5. Persistence and Retention: Amazon SQS guarantees the durability of messages by storing them redundantly across multiple servers. Messages are retained until they are explicitly deleted or their retention period expires. MQTT does not provide built-in message persistence. Once a message is delivered to subscribers, it is not stored on the server and is not available for retrieval later.

  6. Delivery Guarantees: Amazon SQS provides at-least-once message delivery. This means that a message is delivered to a consumer at least once, but duplicate messages may be delivered. MQTT offers different levels of Quality of Service (QoS), including at-most-once (0), at-least-once (1), and exactly-once (2) delivery. This allows you to choose the level of delivery guarantee based on your application's requirements.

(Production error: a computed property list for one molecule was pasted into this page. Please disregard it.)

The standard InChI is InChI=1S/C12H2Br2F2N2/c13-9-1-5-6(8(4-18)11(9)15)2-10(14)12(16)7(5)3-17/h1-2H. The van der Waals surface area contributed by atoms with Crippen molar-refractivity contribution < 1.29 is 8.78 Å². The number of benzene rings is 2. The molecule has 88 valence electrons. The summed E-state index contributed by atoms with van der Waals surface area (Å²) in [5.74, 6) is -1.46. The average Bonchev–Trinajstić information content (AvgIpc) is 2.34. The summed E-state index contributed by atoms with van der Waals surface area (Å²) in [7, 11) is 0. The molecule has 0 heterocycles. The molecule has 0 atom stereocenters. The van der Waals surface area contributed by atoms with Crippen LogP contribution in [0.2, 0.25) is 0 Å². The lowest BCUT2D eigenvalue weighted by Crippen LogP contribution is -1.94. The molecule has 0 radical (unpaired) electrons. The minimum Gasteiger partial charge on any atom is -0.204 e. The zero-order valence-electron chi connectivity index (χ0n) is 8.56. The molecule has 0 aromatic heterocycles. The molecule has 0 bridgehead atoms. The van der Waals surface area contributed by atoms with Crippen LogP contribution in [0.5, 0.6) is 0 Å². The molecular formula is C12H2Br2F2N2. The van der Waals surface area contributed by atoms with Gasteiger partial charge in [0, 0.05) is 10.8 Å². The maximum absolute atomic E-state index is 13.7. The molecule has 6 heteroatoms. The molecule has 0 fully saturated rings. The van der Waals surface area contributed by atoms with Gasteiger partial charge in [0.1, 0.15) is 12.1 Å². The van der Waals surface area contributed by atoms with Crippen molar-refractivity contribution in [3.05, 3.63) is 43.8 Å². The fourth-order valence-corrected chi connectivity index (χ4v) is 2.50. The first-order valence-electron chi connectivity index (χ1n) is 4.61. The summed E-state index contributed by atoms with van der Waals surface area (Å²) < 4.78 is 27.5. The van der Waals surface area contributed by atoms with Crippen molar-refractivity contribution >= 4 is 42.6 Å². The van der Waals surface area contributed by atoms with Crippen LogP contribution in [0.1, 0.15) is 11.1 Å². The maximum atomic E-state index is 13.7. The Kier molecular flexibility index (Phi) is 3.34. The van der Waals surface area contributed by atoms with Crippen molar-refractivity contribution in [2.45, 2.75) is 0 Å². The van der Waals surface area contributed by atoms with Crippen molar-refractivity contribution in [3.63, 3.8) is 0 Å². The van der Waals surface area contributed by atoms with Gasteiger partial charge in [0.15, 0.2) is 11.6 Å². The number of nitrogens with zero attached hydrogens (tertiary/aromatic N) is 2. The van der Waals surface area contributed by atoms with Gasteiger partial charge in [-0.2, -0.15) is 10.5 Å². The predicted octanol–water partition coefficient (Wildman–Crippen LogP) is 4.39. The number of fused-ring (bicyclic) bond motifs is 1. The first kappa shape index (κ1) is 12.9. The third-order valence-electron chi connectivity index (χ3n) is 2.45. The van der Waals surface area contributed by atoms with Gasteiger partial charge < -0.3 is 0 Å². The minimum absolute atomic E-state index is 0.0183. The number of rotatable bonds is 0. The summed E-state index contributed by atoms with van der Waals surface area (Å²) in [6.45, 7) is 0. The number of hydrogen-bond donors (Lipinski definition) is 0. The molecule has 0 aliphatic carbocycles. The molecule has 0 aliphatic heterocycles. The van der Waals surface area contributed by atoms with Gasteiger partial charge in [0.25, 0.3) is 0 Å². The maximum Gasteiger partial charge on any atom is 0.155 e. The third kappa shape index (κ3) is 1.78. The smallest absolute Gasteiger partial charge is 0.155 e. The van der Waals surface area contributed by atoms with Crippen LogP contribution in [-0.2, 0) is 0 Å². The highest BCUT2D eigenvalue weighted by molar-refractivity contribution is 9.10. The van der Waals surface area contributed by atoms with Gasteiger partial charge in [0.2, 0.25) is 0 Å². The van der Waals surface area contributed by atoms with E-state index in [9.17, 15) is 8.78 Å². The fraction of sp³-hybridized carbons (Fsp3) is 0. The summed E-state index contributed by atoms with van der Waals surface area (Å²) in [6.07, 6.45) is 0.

In summary, SQS is a fully-managed message queuing service that scales well and supports various messaging patterns, while MQTT is a lightweight protocol designed for IoT applications with limited resources and operates on a publish-subscribe model.

Advice on Amazon SQS and MQTT
MITHIRIDI PRASANTH
Software Engineer at LightMetrics · | 4 upvotes · 278.1K views
Needs advice
on
Amazon MQAmazon MQ
and
Amazon SQSAmazon SQS
in

I want to schedule a message. Amazon SQS provides a delay of 15 minutes, but I want it in some hours.

Example: Let's say a Message1 is consumed by a consumer A but somehow it failed inside the consumer. I would want to put it in a queue and retry after 4hrs. Can I do this in Amazon MQ? I have seen in some Amazon MQ videos saying scheduling messages can be done. But, I'm not sure how.

See more
Replies (1)
Andres Paredes
Lead Senior Software Engineer at InTouch Technology · | 1 upvotes · 212.7K views
Recommends
on
Amazon SQSAmazon SQS